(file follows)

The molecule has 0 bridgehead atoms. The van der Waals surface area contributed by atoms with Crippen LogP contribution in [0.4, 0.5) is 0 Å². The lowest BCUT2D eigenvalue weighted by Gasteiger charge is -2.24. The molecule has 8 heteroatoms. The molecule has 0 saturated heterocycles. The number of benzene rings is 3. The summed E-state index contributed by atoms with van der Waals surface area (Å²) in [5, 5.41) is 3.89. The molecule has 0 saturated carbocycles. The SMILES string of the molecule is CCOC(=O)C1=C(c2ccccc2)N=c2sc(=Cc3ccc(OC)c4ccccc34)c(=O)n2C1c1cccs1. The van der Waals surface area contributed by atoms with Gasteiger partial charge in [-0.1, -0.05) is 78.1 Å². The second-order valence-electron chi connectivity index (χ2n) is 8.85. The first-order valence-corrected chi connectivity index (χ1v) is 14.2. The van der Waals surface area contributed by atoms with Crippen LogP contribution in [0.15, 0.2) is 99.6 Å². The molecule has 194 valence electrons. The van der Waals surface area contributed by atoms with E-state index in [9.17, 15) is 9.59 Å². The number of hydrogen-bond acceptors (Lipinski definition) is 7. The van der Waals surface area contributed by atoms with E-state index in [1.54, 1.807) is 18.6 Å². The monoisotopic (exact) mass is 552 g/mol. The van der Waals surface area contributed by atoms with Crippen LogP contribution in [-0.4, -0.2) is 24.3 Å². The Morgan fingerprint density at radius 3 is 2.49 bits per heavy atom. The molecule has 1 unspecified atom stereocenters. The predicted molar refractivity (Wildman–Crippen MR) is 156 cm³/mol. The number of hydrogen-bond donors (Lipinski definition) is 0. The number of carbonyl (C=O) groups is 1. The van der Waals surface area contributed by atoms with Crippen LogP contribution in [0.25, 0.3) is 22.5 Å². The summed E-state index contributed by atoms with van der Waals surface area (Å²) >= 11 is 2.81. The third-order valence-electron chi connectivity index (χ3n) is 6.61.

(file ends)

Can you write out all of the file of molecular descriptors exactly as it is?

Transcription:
The molecule has 0 bridgehead atoms. The van der Waals surface area contributed by atoms with Crippen LogP contribution in [0.4, 0.5) is 0 Å². The lowest BCUT2D eigenvalue weighted by Gasteiger charge is -2.24. The molecule has 8 heteroatoms. The molecule has 0 saturated heterocycles. The number of benzene rings is 3. The summed E-state index contributed by atoms with van der Waals surface area (Å²) in [5, 5.41) is 3.89. The molecule has 0 saturated carbocycles. The SMILES string of the molecule is CCOC(=O)C1=C(c2ccccc2)N=c2sc(=Cc3ccc(OC)c4ccccc34)c(=O)n2C1c1cccs1. The van der Waals surface area contributed by atoms with Gasteiger partial charge in [-0.1, -0.05) is 78.1 Å². The second-order valence-electron chi connectivity index (χ2n) is 8.85. The first-order valence-corrected chi connectivity index (χ1v) is 14.2. The van der Waals surface area contributed by atoms with Crippen LogP contribution in [0.15, 0.2) is 99.6 Å². The molecule has 194 valence electrons. The van der Waals surface area contributed by atoms with E-state index in [9.17, 15) is 9.59 Å². The number of hydrogen-bond acceptors (Lipinski definition) is 7. The van der Waals surface area contributed by atoms with E-state index in [1.54, 1.807) is 18.6 Å². The monoisotopic (exact) mass is 552 g/mol. The van der Waals surface area contributed by atoms with Crippen LogP contribution in [-0.4, -0.2) is 24.3 Å². The Morgan fingerprint density at radius 3 is 2.49 bits per heavy atom. The molecule has 1 unspecified atom stereocenters. The predicted molar refractivity (Wildman–Crippen MR) is 156 cm³/mol. The number of hydrogen-bond donors (Lipinski definition) is 0. The number of carbonyl (C=O) groups is 1. The van der Waals surface area contributed by atoms with Crippen LogP contribution in [0.25, 0.3) is 22.5 Å². The summed E-state index contributed by atoms with van der Waals surface area (Å²) >= 11 is 2.81. The third-order valence-electron chi connectivity index (χ3n) is 6.61.